Monkshood poisoning plays a role in Christie’s 1957 novel, 4.50 from Paddington. Monkshood is a perennial, wild-growing plant with lovely, feminine flowers; it garners the name “monks-hood” due to the flower’s cylindrical helmet appearance. The plant is also known as wolfsbane, as it’s dubbed in my novel, The Lost Apothecary. This originates from a custom of the ancient Greeks, who would douse the ends of their arrows in the poison and then hunt wild dogs: the “bane of wolves.”

The toxin in monkshood is aconitine, a powerful plant alkaloid. When it enters the bloodstream, it causes diarrhea, vomiting, limb numbness, and arrhythmia. The roots are the most poisonous part of the plant, which is why the apothecary in my novel suggests disguising in something like a “mustard root sauce such as horseradish.” She then goes on: “Excellent when supper courses are to be served individually (avoid buffets).”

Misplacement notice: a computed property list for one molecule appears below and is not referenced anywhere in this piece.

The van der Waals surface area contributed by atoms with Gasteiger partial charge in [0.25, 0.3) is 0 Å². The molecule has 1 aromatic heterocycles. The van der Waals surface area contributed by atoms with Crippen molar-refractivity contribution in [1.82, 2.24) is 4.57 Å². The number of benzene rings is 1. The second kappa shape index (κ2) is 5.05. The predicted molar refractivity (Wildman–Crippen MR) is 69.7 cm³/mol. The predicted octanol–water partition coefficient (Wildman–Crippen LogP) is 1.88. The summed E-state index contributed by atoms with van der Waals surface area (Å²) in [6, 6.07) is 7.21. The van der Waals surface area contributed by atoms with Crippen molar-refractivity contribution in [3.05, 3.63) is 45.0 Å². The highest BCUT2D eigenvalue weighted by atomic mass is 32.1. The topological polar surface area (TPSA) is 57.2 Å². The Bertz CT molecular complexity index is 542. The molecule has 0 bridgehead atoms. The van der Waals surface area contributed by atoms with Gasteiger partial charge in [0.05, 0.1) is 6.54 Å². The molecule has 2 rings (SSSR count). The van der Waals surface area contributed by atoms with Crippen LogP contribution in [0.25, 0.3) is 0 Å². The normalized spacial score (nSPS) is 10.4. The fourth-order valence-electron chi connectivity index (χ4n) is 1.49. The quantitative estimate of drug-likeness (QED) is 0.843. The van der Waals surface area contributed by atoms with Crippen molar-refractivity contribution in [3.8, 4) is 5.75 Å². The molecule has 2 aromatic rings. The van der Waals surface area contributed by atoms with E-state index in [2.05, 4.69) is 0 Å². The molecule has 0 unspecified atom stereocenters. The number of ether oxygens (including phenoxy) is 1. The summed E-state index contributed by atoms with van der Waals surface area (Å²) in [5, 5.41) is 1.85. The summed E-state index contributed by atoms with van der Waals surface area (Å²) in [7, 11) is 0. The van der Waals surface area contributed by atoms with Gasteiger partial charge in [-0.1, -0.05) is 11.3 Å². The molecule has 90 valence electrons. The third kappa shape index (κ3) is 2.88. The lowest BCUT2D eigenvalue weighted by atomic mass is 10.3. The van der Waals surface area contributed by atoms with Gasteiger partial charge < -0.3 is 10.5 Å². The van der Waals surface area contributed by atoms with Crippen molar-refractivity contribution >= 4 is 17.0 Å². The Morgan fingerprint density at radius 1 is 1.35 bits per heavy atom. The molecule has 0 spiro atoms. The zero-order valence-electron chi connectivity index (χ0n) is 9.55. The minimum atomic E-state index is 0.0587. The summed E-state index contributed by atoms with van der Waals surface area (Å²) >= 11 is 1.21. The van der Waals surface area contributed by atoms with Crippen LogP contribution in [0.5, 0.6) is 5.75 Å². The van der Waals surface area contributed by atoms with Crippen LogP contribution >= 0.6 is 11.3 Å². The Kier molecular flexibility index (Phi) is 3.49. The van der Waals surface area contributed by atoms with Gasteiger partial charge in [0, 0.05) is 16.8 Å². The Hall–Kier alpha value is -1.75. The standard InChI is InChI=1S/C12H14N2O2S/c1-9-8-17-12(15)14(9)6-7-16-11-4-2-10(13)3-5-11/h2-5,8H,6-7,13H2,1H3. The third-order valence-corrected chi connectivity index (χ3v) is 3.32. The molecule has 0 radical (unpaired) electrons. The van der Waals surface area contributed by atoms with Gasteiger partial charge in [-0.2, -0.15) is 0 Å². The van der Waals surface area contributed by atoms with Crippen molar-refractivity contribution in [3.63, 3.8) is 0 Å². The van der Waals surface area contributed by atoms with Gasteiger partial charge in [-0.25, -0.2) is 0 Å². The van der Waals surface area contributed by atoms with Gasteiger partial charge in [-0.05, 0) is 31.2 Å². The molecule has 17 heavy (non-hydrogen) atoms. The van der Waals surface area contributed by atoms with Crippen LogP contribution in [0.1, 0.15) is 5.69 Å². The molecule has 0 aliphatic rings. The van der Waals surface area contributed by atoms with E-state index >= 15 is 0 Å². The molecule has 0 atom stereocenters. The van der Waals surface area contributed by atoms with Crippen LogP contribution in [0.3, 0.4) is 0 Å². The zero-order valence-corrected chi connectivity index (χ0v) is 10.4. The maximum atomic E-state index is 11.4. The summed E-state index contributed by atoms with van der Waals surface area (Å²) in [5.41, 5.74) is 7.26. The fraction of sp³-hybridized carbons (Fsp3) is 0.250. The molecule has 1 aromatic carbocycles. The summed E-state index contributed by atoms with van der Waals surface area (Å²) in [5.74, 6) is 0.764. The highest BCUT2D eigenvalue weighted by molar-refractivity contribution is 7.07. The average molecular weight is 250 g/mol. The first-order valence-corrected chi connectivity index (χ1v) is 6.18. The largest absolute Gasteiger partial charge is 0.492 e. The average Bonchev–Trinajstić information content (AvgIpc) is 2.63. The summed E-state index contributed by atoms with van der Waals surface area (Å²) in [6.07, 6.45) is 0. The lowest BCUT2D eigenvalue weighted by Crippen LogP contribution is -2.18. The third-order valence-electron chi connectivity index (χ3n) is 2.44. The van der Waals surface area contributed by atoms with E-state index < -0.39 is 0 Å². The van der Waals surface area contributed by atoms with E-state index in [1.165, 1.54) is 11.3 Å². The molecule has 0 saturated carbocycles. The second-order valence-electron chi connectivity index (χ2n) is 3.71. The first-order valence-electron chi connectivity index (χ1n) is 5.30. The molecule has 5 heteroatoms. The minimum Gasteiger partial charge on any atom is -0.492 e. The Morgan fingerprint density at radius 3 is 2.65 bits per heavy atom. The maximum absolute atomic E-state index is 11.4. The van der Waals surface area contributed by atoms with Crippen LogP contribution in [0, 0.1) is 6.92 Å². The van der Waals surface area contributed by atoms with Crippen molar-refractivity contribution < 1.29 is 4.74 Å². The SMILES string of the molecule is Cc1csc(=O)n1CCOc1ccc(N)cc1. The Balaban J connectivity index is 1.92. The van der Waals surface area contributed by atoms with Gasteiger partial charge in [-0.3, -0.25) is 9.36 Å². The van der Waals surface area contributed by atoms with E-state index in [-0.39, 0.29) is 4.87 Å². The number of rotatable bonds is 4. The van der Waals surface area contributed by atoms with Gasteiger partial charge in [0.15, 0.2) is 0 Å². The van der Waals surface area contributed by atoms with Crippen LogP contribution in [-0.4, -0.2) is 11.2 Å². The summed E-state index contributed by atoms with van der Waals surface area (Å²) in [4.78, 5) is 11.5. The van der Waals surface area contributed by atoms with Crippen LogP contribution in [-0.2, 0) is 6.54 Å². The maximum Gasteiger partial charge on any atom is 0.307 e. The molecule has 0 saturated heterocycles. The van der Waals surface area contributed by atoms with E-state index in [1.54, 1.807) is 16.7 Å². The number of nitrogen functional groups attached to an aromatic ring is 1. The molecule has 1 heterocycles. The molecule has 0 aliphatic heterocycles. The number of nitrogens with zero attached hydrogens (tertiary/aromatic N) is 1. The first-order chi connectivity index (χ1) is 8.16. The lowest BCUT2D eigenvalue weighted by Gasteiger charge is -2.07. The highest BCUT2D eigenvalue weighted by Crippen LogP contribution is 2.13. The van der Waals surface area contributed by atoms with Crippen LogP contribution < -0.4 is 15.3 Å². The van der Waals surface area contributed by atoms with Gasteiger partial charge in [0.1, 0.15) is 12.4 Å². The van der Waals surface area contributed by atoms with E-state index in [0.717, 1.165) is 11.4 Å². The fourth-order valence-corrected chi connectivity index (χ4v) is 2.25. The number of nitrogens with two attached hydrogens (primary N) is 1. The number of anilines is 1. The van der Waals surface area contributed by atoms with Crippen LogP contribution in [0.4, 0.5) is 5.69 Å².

Strychnine, or nux vomica

Given how reliably it causes death in a victim, nux vomica is the apothecary’s preferred poison in The Lost Apothecary. Referred to by its chemical name, strychnine, in Christie’s first novel, The Mysterious Affair at Styles, it is one of the more potent poisons known to man and originates from the nux vomica tree, which produces a small nut packed with poisonous compounds.

The effects on the human body are macabre. A common, albeit horrifying, symptom of strychnine poisoning is spine rigidity: victims have been known to arch their spines backward in a U-shaped bow. If you’ve seen the 1973 version of The Exorcist in which the child spider-walks backward down the stairs, you’ll know what I’m talking about. Death comes quickly, and rigor mortis sets in unusually fast.



Fancy a carrot? Be forewarned: both carrots and hemlock are members of the Apiaceae family, which explains the lacy, frilly leaves adorning both plants. In fact, hemlock’s resemblance to carrots and parsley makes it a common culprit in accidental ingestion. Medical intervention is often necessary.